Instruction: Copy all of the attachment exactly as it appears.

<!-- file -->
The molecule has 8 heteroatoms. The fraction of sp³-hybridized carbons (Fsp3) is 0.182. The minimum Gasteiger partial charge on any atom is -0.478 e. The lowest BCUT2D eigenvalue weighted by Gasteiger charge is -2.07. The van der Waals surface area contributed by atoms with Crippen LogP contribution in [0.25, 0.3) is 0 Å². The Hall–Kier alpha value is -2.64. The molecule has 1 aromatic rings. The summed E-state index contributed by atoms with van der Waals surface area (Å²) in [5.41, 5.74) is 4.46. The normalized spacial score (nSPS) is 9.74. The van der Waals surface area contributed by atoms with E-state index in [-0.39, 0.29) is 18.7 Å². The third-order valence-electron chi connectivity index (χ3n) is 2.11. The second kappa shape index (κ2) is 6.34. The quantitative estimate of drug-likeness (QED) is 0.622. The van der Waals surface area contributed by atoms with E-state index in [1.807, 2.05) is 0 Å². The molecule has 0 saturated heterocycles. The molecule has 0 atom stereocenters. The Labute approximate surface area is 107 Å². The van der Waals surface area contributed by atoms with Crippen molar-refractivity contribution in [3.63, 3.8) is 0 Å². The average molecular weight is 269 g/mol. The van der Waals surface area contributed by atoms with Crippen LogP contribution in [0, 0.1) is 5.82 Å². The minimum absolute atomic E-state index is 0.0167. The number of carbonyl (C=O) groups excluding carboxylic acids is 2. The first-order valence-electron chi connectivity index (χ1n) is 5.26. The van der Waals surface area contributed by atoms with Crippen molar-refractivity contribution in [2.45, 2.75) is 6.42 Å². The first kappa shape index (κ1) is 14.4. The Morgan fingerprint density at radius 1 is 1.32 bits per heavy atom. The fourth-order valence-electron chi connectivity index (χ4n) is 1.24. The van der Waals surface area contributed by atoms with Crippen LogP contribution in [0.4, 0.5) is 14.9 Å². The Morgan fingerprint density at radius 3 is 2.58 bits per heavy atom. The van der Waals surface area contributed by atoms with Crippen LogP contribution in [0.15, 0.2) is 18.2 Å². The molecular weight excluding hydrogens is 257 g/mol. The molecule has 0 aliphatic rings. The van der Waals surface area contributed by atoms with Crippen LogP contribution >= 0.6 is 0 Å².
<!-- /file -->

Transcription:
The molecule has 8 heteroatoms. The fraction of sp³-hybridized carbons (Fsp3) is 0.182. The minimum Gasteiger partial charge on any atom is -0.478 e. The lowest BCUT2D eigenvalue weighted by Gasteiger charge is -2.07. The van der Waals surface area contributed by atoms with Crippen LogP contribution in [0.25, 0.3) is 0 Å². The Hall–Kier alpha value is -2.64. The molecule has 1 aromatic rings. The summed E-state index contributed by atoms with van der Waals surface area (Å²) in [5.41, 5.74) is 4.46. The normalized spacial score (nSPS) is 9.74. The van der Waals surface area contributed by atoms with E-state index in [-0.39, 0.29) is 18.7 Å². The third-order valence-electron chi connectivity index (χ3n) is 2.11. The second kappa shape index (κ2) is 6.34. The quantitative estimate of drug-likeness (QED) is 0.622. The van der Waals surface area contributed by atoms with E-state index in [1.807, 2.05) is 0 Å². The molecule has 0 saturated heterocycles. The molecule has 0 atom stereocenters. The Labute approximate surface area is 107 Å². The van der Waals surface area contributed by atoms with Crippen molar-refractivity contribution in [3.63, 3.8) is 0 Å². The average molecular weight is 269 g/mol. The van der Waals surface area contributed by atoms with Crippen LogP contribution in [0, 0.1) is 5.82 Å². The minimum absolute atomic E-state index is 0.0167. The number of carbonyl (C=O) groups excluding carboxylic acids is 2. The first-order valence-electron chi connectivity index (χ1n) is 5.26. The van der Waals surface area contributed by atoms with Crippen molar-refractivity contribution in [2.45, 2.75) is 6.42 Å². The first kappa shape index (κ1) is 14.4. The Morgan fingerprint density at radius 1 is 1.32 bits per heavy atom. The fourth-order valence-electron chi connectivity index (χ4n) is 1.24. The van der Waals surface area contributed by atoms with Crippen LogP contribution in [0.4, 0.5) is 14.9 Å². The Morgan fingerprint density at radius 3 is 2.58 bits per heavy atom. The van der Waals surface area contributed by atoms with Crippen LogP contribution in [0.15, 0.2) is 18.2 Å². The molecular weight excluding hydrogens is 257 g/mol. The molecule has 0 aliphatic rings. The van der Waals surface area contributed by atoms with Crippen LogP contribution >= 0.6 is 0 Å².